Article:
A pair of teenagers took the 2016 GTS class of Pirelli World Challenge by storm. Nate Stacy won and contended for the class championship at age 16 in the venerable Ford Mustang Boss 302. Meanwhile 15-year-old Parker Chase took one of the new GT4-spec cars, the Ginetta GT4, to a number of podium finishes of his own en route to rookie-of-the-year honors.
Expect the two to continue their progression and development this year. Stacy switches to Flying Lizard Motorsports and will be in a Porsche Cayman GT4, while Chase, only a high school sophomore who was recently named to Ginetta’s Young Driver Development Program, appears set to continue with the manufacturer for another year. Ginetta and Chase’s 2016 team, Performance Motorsports Group, are yet to reveal their formal PWC program but Chase said the goal is to continue as planned in 2017.
Stacy had Touring Car experience in both PWC’s TC and TCB classes prior to stepping up to GTS this past season, while Chase was a largely unheralded name to the series and the sports car world.
But after success at the season-opening round not far from Chase’s hometown of New Braunfels, Texas at Circuit of The Americas in Austin (the track is 50 miles north of New Braunfels), a decision was made that would see Chase and the rest of Stuart Robinson’s Performance Motorsports Group team push the No. 19 Alta Towers/Enertech Resources Ginetta G55 GT4 into a full-season effort.
“It was kind of a one-off race at the beginning,” Chase told NBC Sports at the Performance Racing Industry Trade Show in Indianapolis. “We did COTA, and finished pretty well there in third and fifth. From there went to go to St. Pete. That sealed the deal.
“As we’re here at end of the season, I know much more. I’ve developed better race craft. Stepping up from Spec Miata, it was big to just have learned the basics of the cars and progress from there.”
Chase’s Ginetta, several KTM X-BOWs from the ANSA Motorsports and Mantella Autosport teams, and the SIN R1 GT4s from Racers Edge Motorsports led the charge among the lighter, more nimble GT4-spec cars up against the heavier but more powerful legacy GTS cars, Stacy’s Mustang and the Blackdog Speed Shop Chevrolet Camaro Z/28.Rs among them.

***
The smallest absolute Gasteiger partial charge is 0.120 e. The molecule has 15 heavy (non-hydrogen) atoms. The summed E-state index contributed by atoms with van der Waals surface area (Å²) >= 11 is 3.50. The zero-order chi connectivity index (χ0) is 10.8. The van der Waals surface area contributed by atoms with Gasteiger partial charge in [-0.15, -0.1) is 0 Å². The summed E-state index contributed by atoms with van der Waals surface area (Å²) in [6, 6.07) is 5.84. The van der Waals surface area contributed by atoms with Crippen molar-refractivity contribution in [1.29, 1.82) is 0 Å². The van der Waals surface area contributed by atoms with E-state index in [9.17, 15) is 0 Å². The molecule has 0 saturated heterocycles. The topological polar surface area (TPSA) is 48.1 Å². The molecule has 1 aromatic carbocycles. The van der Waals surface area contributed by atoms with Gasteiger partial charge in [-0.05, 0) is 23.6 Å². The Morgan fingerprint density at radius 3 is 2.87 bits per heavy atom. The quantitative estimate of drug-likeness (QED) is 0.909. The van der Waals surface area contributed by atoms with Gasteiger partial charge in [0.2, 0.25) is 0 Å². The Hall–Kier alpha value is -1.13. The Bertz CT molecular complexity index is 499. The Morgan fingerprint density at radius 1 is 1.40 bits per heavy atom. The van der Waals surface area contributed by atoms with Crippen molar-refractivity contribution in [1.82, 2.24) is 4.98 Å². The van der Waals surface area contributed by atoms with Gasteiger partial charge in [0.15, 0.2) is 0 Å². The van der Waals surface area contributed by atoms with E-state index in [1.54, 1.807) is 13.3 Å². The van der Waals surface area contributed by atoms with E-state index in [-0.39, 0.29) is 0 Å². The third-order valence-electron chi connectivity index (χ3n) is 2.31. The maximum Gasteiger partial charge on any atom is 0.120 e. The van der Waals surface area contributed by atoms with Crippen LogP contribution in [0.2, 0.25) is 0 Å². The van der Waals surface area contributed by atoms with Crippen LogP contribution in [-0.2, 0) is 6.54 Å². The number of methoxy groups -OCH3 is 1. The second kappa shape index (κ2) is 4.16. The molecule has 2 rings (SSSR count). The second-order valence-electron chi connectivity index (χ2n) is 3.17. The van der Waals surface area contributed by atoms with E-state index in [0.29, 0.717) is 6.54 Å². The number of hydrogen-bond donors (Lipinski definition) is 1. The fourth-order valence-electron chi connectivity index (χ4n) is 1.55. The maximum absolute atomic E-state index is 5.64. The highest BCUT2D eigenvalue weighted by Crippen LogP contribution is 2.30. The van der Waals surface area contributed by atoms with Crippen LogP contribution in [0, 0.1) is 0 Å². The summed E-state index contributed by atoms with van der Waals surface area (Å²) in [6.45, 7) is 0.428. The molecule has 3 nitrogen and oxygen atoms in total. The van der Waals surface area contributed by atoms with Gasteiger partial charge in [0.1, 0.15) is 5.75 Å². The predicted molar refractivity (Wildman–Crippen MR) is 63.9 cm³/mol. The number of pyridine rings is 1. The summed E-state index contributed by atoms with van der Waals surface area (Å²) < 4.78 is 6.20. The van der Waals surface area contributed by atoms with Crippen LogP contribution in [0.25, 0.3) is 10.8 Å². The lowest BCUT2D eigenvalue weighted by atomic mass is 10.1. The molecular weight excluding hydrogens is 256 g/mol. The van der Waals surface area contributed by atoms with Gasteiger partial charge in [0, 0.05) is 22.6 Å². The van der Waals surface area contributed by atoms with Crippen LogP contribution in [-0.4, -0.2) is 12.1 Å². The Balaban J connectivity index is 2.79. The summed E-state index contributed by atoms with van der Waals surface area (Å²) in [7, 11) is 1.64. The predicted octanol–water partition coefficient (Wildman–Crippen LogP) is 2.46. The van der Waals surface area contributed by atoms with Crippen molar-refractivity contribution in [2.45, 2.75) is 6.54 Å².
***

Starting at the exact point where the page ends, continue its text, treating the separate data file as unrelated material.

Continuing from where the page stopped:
That made the racing last year very intriguing. At Sonoma in particular, when Stacy held off a hard-charging Chase for his first career win, watching the variation in where cars excelled was fascinating, and that taught Chase quite a lot about how to race such wildly disparate animals.
“It was kind of a struggle,” Chase admitted. “They couldn’t carry much mid-corner speed. In my car and others, you had to carry more, because that’s the way to be fast. Being stuck behind kills the momentum, but then they have so much torque out of the corners that you lose time.”
Despite the learning curve, Chase developed in multiple areas. He looked up to several-time PWC champion Lawson Aschenbach as a mentor, with Aschenbach without question the most experienced driver in class. He relied on Robinson’s advice, having helped him in karting prior to stepping up to GTS. And with fellow New Braunfels native Harry Gottsacker in a second Ginetta, Chase had a second set of data to draw of as the year went on.
“Early in the season in his first few races I helped him a lot. Then by Utah, Sonoma and Laguna (Mazda Raceway Laguna Seca), we were right on same pace,” Chase explained. “We took a bit from each other and I think working together is much better than being a one-car team.
“With Stuart, I worked with him a bit in karting. I worked with him more in Spec Miata. He started this program and helped me get my licenses. This one really helped to get me into GTS at 15.”
Chase also spread his wings driving different machinery in 2016. Besides the GTS car, he also raced a partial season of GRC Lites and scored a podium at MCAS New River, and raced in the Ginetta G57 LMP3 prototype at December’s 25 Hours of Thunderhill with Colin Braun, Ryan Carpenter, Bryan and Colton Herta and Joel Miller. A potential win went begging with right-rear wheel issues striking the car in the final hours.
“Taking it all in really helps me,” he said. “The Thunderhill weekend in the G57 gave me a chance to use way more power and downforce. I’m hoping the GTS might feel like a piece of cake afterwards! We’ll do some testing and see how I improve.”
The PWC GTS season begins at St. Petersburg the weekend of March 10-12. The exact weekend schedule should be released in February, with Chase and perhaps the rest of the PWC paddock looking for more track time beyond the limited running this year on Thursday, Friday and Saturday of the race weekend. Chase will turn 16 in February.